115 gr .380- All things being equal


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71Commander
December 5, 2010, 09:10 AM
I recently loaded up and shot some 380's loaded up with 2.7 HP-38. OAL is .960. This load is in the Lee manual. Published velocity is around 775 fps. It's a sweet shooting round. Shot from a Kahr P380.

Question is am I just chasing squirrels?

Any estimates on the ft. lbs of energy with this round? The typical 90 gr 380 personal defense round is in the 200 ft. lb. range.

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71Commander
December 5, 2010, 09:26 AM
The mass of the 115 is greater than the 40 gr of the 22. That's gotta account for something.

The recoil of the 380 in almost nonexistent with the 115 gr bullets.

RidgwayCO
December 5, 2010, 12:21 PM
QuickLOAD predicts your load is producing 767 fps for 150 ft-lbs of energy. In the real world it's probably doing a little less. YMMV. Sounds like a good short-barrel penetrator, especially if it's comfortable out of the Kahr.

rfwobbly
December 5, 2010, 12:56 PM
If you've got a lot in front, Newton's 3rd law says that you are going to feel something at the rear.

Timer is telling you the truth. The converse is also true, if you don't feel any recoil (and yes, the slide spring is absorbing some of that energy) then you may have a bullet that gets deflected or stopped by clothing.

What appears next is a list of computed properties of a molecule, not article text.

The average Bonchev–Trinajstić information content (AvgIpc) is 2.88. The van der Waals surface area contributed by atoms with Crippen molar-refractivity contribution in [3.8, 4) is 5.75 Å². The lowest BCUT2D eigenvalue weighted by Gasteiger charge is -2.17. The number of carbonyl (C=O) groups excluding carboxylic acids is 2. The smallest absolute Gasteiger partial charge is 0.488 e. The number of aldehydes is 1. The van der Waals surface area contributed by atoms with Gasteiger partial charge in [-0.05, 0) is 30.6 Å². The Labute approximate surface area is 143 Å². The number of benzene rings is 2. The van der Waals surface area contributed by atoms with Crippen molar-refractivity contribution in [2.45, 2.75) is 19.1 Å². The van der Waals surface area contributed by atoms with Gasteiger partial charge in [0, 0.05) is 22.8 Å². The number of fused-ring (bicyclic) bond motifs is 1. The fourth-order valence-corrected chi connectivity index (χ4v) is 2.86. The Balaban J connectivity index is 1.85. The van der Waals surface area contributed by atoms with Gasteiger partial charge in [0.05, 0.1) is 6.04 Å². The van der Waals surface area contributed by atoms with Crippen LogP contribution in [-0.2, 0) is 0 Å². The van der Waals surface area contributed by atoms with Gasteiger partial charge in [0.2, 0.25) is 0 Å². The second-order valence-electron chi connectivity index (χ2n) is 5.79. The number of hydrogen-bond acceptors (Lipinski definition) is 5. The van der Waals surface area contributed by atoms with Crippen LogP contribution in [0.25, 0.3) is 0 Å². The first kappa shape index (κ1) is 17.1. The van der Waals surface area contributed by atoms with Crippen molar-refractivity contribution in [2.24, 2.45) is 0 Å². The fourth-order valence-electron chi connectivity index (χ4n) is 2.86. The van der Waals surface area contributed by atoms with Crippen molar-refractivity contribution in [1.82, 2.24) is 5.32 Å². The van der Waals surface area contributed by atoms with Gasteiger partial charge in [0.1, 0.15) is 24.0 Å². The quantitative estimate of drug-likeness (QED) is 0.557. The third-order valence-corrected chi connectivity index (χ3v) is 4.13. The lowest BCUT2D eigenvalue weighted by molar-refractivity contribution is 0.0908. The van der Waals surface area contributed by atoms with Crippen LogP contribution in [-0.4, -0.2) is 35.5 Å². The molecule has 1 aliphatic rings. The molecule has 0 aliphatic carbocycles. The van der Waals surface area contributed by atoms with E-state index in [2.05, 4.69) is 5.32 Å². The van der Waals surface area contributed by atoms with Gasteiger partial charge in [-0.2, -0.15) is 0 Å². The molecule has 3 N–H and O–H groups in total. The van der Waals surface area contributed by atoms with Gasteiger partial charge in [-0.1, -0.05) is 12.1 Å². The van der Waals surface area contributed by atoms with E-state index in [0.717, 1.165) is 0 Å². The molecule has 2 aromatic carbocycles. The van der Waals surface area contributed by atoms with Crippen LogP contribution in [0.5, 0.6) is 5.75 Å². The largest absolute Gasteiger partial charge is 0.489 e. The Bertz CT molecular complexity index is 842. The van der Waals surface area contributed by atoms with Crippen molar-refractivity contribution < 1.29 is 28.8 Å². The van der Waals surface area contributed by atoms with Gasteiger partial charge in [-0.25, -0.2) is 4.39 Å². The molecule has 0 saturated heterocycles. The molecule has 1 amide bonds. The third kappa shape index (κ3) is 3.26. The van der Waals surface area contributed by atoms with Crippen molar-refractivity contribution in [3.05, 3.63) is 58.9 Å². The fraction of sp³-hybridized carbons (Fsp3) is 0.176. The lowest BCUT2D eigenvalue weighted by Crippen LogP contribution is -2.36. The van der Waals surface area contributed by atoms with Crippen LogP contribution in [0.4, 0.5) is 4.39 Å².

Sir Issac has been batting 1000 every year since 1687. I'd say the odds are not in your favor.

bds
December 5, 2010, 01:11 PM
Sir Issac has been batting 1000 every year since 1687. I'd say the odds are not in your favor.

Yup. From my physics class, F (force) = M (mass) x A (acceleration)

If you want to impart enough force on your target, you need not only mass, but also velocity. Reduction in terminal energy is the reason why I prefer the larger calibers like 40/45 for short barreled subcompacts. I figure there's enough of "Ooomph" left when the 165-200 gr bullets hit the target to get some attention. :D

Marlin 45 carbine
December 5, 2010, 03:16 PM
stick that .380 in the bg's belly button to avoid any 'deflection'.:eek:

AveryJ
December 11, 2010, 12:47 PM
Back to the top if your numbers on on the nose you have 266.897302 for a 90 grain at 775 and for a 115 at 775 you should be running 341.035442 foot pounds.

ssyoumans
December 11, 2010, 01:00 PM
Your energy numbers are way off.

A 90 gr at 775 fps is 120 ft-lbs
A 115 gr at 775 fps is 153 ft-lbs

AveryJ
December 11, 2010, 01:04 PM
I dont see how i used the regular formula for kinetic energy converted my units from grains to kilograms and then back to foot pounds from joules what formula did you use now i have to reavaluate all my handloads i was using ke=1/2mv^2

jbrown13
December 11, 2010, 01:39 PM
From what I can find, Muzzle Energy (ft-lb) can be calculated with the following formula:

The formula is:

(Bullet Weight) X (Muzzle Velocity) Squared / 450,411

This gives an answer of 153.353 ft-lb for a 115 grain bullet at 775 fps.

cheygriz
December 11, 2010, 01:51 PM
Why would you use such a big ol' cannonball in a .380??

71Commander
December 11, 2010, 03:11 PM
Why would you use such a big ol' cannonball in a .380??

Same reason I loaded up some 102 golden sabers in a 9mm. Got em close to 1400 fps with no signs of excessive pressure.

I had to test the round and see if it were close to 900 fps, which it isn't. It makes the 38 spl. slightly superior. Which is what I wanted to know.

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